Tag Archives: Conflict Archive on the Internet (CAIN)

Catching up with modern Ireland: June

We’ve reached the halfway point of 2019. My monthly roundup follows below. I will be in Ireland from late July through early August, posting about my travels. The monthly round up will return at the end of August. MH

  • My piece on Éamon de Valera‘s 1919 visit to Louisville, Kentucky, where he was drawn by up-and-coming caricaturist Wyncie King, was published on The Filson Historical Society Blog. The accompanying watercolor image probably has not been seen in 100 years.
  • Edward F. Crawford, 81, a wealthy Ohio businessman, was sworn in as the new U.S. ambassador to Ireland, more than two years after the Trump administration came into office.
  • “So let’s not wrap the death of “rural Ireland” in a shroud of nostalgia. Piety has never done the real rural Ireland any good. Dying worlds attract romantics and since “rural Ireland” has been dying for 170 years, it has been romanticised up to its neck,” Fintan O’Toole writes in a column for The Irish Times, part of a five-story exploration of rural Ireland.
  • New “mortality differentials” from the Central Statistics Office show Irish women live longer than men; marrieds longer than singles; professionals longer than unskilled workers; and Protestants longer than Catholics.
  • Fodor’s is dropping online and print references to Belfast’s political murals after the BBC suggested it guides pandered to damaging, unhelpful and unfair stereotypes of unionists. The guides described Catholic murals as “wildly romantic” and “aspire to the heights of Sistine Chapel-lite” while Protestant murals “resemble war comics without the humor.” The guides also said, “In Northern Ireland they say the Protestants make the money and the Catholics make the art.”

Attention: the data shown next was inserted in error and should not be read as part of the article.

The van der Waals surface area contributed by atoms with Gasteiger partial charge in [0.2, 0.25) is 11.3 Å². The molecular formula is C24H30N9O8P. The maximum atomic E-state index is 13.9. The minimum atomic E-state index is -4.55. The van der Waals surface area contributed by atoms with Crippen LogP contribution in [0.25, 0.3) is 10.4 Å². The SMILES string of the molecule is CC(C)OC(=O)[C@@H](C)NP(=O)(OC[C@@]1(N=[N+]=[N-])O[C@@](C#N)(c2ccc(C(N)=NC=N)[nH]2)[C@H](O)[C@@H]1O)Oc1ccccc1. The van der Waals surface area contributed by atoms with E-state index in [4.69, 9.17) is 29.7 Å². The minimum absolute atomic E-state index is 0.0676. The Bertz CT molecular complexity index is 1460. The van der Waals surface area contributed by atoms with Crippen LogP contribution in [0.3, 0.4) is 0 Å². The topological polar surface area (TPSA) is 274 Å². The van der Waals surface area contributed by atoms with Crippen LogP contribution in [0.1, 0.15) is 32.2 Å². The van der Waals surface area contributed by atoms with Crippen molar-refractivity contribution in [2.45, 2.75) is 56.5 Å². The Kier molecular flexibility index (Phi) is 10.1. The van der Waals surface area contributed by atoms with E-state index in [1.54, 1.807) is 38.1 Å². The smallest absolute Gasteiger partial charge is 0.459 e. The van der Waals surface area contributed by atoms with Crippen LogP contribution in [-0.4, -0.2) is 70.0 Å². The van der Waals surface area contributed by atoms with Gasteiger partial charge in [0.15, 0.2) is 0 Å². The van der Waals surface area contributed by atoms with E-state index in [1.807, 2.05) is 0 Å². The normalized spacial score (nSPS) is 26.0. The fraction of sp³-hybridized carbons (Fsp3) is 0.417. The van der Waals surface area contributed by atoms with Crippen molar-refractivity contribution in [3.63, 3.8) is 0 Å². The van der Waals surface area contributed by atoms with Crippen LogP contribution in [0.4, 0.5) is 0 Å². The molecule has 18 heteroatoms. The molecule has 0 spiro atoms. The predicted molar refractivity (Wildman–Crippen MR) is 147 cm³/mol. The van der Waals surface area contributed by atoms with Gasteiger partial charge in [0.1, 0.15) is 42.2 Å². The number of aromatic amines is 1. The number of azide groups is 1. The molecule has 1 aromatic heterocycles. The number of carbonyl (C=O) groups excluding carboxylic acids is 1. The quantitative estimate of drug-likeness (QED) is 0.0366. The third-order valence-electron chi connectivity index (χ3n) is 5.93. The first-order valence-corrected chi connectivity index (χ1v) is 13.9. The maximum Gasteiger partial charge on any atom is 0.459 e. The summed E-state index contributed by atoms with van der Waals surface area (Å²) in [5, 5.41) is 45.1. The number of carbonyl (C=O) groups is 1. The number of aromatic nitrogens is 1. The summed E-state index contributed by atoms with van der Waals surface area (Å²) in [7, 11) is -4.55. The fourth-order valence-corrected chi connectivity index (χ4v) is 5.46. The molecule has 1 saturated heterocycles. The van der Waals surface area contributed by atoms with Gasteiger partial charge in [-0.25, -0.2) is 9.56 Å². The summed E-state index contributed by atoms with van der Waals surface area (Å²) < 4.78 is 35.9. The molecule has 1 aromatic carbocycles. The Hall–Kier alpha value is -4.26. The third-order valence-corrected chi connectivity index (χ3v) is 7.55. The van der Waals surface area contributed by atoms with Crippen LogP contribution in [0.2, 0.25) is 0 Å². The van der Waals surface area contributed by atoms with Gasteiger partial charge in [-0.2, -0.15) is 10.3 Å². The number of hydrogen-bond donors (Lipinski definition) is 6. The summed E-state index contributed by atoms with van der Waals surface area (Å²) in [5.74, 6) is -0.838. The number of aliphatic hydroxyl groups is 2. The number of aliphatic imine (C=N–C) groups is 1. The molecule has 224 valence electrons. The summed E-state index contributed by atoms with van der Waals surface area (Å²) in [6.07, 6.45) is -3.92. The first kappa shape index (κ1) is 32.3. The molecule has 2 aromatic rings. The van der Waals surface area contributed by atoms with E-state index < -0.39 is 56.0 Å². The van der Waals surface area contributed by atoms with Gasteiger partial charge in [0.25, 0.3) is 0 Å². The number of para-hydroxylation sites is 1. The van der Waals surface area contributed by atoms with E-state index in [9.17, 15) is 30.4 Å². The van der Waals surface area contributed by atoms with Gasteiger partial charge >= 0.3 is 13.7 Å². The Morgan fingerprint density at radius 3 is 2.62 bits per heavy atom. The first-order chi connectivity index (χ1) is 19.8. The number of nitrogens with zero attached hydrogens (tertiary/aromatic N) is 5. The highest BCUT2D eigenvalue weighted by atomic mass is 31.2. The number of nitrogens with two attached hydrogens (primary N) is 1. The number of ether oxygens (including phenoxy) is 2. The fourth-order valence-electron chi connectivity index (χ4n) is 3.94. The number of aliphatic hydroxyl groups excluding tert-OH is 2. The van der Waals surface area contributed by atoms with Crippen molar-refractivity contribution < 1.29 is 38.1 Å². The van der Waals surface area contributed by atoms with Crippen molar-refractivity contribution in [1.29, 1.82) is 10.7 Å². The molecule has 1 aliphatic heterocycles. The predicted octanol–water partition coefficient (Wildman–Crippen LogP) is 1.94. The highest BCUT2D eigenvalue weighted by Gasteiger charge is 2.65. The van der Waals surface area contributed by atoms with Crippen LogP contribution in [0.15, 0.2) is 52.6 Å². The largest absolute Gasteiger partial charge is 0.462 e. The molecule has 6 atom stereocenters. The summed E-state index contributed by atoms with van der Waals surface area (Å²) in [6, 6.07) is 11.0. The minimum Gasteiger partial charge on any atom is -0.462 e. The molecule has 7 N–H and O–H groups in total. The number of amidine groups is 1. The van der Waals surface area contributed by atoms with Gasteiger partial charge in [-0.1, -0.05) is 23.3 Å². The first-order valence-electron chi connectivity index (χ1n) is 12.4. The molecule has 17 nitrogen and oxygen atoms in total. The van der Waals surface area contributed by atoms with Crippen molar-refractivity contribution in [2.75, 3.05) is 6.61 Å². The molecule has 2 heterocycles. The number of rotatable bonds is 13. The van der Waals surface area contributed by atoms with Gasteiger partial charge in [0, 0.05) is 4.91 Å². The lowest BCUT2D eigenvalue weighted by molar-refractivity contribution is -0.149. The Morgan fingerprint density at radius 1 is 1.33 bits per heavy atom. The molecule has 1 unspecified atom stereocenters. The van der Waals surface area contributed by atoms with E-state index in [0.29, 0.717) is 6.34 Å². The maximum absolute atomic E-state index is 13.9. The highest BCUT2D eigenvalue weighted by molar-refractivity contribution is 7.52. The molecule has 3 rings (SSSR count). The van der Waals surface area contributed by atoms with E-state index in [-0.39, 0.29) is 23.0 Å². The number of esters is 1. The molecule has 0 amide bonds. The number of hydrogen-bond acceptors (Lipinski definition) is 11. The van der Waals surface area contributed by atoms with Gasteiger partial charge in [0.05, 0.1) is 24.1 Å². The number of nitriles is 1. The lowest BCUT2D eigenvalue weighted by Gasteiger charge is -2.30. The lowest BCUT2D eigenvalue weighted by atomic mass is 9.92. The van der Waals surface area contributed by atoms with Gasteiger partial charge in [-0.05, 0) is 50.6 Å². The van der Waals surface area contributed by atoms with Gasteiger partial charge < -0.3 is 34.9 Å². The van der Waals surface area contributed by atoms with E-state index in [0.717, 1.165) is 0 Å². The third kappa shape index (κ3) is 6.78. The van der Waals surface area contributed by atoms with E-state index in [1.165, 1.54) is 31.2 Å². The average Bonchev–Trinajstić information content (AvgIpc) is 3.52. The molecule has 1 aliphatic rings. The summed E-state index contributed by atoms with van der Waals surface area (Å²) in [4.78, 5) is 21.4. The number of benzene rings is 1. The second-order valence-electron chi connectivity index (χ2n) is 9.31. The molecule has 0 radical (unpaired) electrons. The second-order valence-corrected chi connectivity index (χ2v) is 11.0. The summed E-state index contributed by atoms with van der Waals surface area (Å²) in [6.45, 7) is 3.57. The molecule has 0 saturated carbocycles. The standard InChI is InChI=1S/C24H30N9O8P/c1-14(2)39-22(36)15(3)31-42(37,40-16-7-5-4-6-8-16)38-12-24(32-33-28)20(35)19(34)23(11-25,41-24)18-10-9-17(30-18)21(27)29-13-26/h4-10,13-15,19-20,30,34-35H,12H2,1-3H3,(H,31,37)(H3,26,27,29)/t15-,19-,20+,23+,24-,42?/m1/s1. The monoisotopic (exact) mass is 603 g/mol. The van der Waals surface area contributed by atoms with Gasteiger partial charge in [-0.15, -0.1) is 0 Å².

“King Billy” mural in Belfast, from my 2016 visit.

  • The Conflict Archive on the Internet (CAIN) has secured one year of operational funding while it continues to look for long-term support. Ulster University announced earlier this year it was closing the highly-respected source of information about the Troubles and politics in Northern Ireland, drawing the ire of journalists, historians, and others.
  • Ivan Cooper, a founding member of the Social Democratic and Labour Party (SDLP) and civil rights leader in Northern Ireland, died at age 75.
  • TheJournal.ie has introduced an “Ireland 2029” podcast. The first episode explored whether Ireland (and the rest of the world) is ready for a four-day work week.
  • “A previously confidential government study detailing 142 areas of life in Northern Ireland that will be impacted by Brexit has been published, revealing risks to everything from cooperation on congenital heart disease and cross-border child protection to rules preventing the looting of national treasures,” The Guardian reported.
  • Niall Gibbons, the chief executive of Tourism Ireland, has rejected claims by the DUP’s Ian Paisley that the marketing agency favors the Republic of Ireland over Northern Ireland. Read Gibbons’ statement to the Northern Ireland Affairs Committee at Westminster.
  • Arranmore Island, three miles off the coast of County Donegal, is trying to attract immigrants to boost its dwindling population of fewer than 500 people. The community council is promoting the island’s high-speed internet service and laid-back lifestyle will attract knowledge workers to the remote local.

Árainn Mhór Island